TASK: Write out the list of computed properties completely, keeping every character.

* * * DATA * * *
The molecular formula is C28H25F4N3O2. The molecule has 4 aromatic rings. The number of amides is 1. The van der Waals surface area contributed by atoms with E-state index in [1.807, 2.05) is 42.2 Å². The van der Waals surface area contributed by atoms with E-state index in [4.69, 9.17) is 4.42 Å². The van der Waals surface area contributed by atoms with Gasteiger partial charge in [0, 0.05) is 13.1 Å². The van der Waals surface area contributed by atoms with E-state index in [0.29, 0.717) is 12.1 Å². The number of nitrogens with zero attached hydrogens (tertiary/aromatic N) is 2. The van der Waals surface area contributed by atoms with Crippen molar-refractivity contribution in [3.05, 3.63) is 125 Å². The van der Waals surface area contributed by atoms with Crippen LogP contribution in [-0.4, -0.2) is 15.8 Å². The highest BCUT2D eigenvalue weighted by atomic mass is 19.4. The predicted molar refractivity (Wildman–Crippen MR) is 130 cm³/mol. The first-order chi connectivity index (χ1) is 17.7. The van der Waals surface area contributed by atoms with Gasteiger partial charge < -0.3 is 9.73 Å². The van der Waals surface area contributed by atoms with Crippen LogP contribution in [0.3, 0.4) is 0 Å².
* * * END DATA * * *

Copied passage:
The molecular formula is C28H25F4N3O2. The molecule has 4 aromatic rings. The number of amides is 1. The van der Waals surface area contributed by atoms with E-state index in [1.807, 2.05) is 42.2 Å². The van der Waals surface area contributed by atoms with E-state index in [4.69, 9.17) is 4.42 Å². The van der Waals surface area contributed by atoms with Gasteiger partial charge in [0, 0.05) is 13.1 Å². The van der Waals surface area contributed by atoms with E-state index in [0.29, 0.717) is 12.1 Å². The number of nitrogens with zero attached hydrogens (tertiary/aromatic N) is 2. The van der Waals surface area contributed by atoms with Crippen molar-refractivity contribution in [3.05, 3.63) is 125 Å². The van der Waals surface area contributed by atoms with Crippen LogP contribution in [-0.4, -0.2) is 15.8 Å². The highest BCUT2D eigenvalue weighted by atomic mass is 19.4. The predicted molar refractivity (Wildman–Crippen MR) is 130 cm³/mol. The first-order chi connectivity index (χ1) is 17.7. The van der Waals surface area contributed by atoms with Gasteiger partial charge < -0.3 is 9.73 Å². The van der Waals surface area contributed by atoms with Crippen LogP contribution in [0.3, 0.4) is 0 Å².